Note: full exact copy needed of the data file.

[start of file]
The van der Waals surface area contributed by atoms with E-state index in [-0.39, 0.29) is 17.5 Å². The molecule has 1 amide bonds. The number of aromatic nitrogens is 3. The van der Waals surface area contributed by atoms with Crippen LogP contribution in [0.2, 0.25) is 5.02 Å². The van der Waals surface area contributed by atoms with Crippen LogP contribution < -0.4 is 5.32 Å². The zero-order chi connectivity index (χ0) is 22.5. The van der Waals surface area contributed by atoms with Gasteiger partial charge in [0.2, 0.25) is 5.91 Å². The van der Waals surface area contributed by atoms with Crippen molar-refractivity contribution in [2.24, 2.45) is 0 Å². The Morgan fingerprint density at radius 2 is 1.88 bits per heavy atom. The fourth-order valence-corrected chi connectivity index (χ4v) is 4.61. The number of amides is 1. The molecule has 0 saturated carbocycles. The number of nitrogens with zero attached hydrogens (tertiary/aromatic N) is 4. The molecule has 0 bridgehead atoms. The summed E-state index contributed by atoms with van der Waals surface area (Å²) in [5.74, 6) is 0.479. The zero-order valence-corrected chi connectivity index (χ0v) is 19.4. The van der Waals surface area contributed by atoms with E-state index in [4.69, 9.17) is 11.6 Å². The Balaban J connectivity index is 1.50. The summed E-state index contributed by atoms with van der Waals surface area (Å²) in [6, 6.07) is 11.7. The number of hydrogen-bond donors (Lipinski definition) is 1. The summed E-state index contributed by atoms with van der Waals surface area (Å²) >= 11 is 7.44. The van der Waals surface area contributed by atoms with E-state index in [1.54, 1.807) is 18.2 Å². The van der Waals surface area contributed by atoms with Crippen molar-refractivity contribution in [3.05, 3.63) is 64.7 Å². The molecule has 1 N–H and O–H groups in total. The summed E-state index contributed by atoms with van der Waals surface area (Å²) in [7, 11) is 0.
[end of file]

The van der Waals surface area contributed by atoms with E-state index in [-0.39, 0.29) is 17.5 Å². The molecule has 1 amide bonds. The number of aromatic nitrogens is 3. The van der Waals surface area contributed by atoms with Crippen LogP contribution in [0.2, 0.25) is 5.02 Å². The van der Waals surface area contributed by atoms with Crippen LogP contribution < -0.4 is 5.32 Å². The zero-order chi connectivity index (χ0) is 22.5. The van der Waals surface area contributed by atoms with Gasteiger partial charge in [0.2, 0.25) is 5.91 Å². The van der Waals surface area contributed by atoms with Crippen molar-refractivity contribution in [2.24, 2.45) is 0 Å². The Morgan fingerprint density at radius 2 is 1.88 bits per heavy atom. The fourth-order valence-corrected chi connectivity index (χ4v) is 4.61. The number of amides is 1. The molecule has 0 saturated carbocycles. The number of nitrogens with zero attached hydrogens (tertiary/aromatic N) is 4. The molecule has 0 bridgehead atoms. The summed E-state index contributed by atoms with van der Waals surface area (Å²) in [5.74, 6) is 0.479. The zero-order valence-corrected chi connectivity index (χ0v) is 19.4. The van der Waals surface area contributed by atoms with E-state index in [4.69, 9.17) is 11.6 Å². The Balaban J connectivity index is 1.50. The summed E-state index contributed by atoms with van der Waals surface area (Å²) in [6, 6.07) is 11.7. The number of hydrogen-bond donors (Lipinski definition) is 1. The summed E-state index contributed by atoms with van der Waals surface area (Å²) >= 11 is 7.44. The van der Waals surface area contributed by atoms with E-state index in [1.54, 1.807) is 18.2 Å². The van der Waals surface area contributed by atoms with Crippen molar-refractivity contribution in [3.05, 3.63) is 64.7 Å². The molecule has 1 N–H and O–H groups in total. The summed E-state index contributed by atoms with van der Waals surface area (Å²) in [7, 11) is 0.